The ears never lie.

    - Don Burt
  • JerryBobCoJerryBobCo Senior Member Posts: 7,638 Senior Member
    Years ago, when I could find brisket for 89 to 99 cents a lb., and had a straight pipe charcoal smoker, I used to cook some killer bbq.  Ask six-gun how it tasted.

    I rubbed down the brisket with a mixture of equal parts salt, pepper and paprika, and threw it on the smoker in the evening.  I would let it cook all night, and add charcoal the next morning and let it cook until about 5 that afternoon.  In all, it would cook about 20 hours.

    Carving it was messy, as the briskets always had a lot of fat, but the eating part was great.

    Now, brisket is so darn expensive it just doesn't make sense to do that.
    Jerry

    Gun control laws make about as much sense as taking ex-lax to cure a cough.
  • minnesotashooterminnesotashooter Senior Member Posts: 750 Senior Member
    I dont have a Traeger but I do have a Louisiana Grill that is a wood pellet grill/smoker combo.  We use it all the time, even using it place of our oven inside the house during the summer.  It really is just an oven that uses pellets to heat it.  I smoke all sorts of meats, sear steaks, cook pizzas and even do cookies on there.  They are very adaptable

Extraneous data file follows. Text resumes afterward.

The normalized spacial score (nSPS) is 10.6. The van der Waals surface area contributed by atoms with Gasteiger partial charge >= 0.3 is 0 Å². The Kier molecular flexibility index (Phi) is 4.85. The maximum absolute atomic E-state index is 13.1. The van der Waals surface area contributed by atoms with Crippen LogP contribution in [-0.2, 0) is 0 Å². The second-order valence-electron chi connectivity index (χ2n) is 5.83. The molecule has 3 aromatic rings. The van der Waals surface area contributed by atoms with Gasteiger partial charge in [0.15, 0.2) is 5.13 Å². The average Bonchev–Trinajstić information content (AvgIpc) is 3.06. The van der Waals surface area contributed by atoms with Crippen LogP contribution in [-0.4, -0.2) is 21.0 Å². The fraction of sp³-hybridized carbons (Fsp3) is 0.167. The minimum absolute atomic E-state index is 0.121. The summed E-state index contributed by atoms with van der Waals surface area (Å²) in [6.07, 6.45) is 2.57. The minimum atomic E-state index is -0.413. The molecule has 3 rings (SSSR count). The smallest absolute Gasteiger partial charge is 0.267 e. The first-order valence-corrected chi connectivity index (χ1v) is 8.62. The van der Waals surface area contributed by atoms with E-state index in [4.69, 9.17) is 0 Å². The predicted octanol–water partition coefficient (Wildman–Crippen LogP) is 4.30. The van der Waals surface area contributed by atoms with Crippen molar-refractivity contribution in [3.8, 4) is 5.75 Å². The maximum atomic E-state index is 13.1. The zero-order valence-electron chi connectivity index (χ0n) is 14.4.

• LinefinderLinefinder Moderator Posts: 6,562 Senior Member
    Weather permitting, tomorrow I'll do the recommended break in. The next evening we're planning calzones ,(done them on the plain charcoal grill before with good success), then Saturday......leg of lamb.

    Traeger has an interesting beef jerky recipe I'm dying to try.

    Mike
    "Walking away seems to be a lost art form."
    N454casull
  • N454casullN454casull Member Posts: 529 Senior Member
    Weather permitting, tomorrow I'll do the recommended break in. The next evening we're planning calzones ,(done them on the plain charcoal grill before with good success), then Saturday......leg of lamb.

    Traeger has an interesting beef jerky recipe I'm dying to try.

    Mike
    Jerky is the reason I have 2. I’ve made so much goose jerky in the past 2 years I should have started a business. I smoke for 4 hours as low of temp as I can get it to run. Then dehydrator till it’s done.  
  • Gene LGene L Senior Member Posts: 11,542 Senior Member
    edited July 14 #15
    I love the idea, but living alone, I don't use my gas grill all that much. I did use it last night since my grandkids are visiting; hamburgers that turned out wonderfully, but not smoked at all.  It doesn't get hot enough to suit me, even with the hood closed.

     A friend has a Green Egg and I cooked a leg of lamb on it for us, purely by instinct since I don't know how long to cook a leg and it turned out great, but it would take me a couple of weeks to eat that much lamb.  So for now, I'll put both types in interesting but not practical for me category.
    Concealed carry is for protection, open carry is for attention.
  • LinefinderLinefinder Moderator Posts: 6,562 Senior Member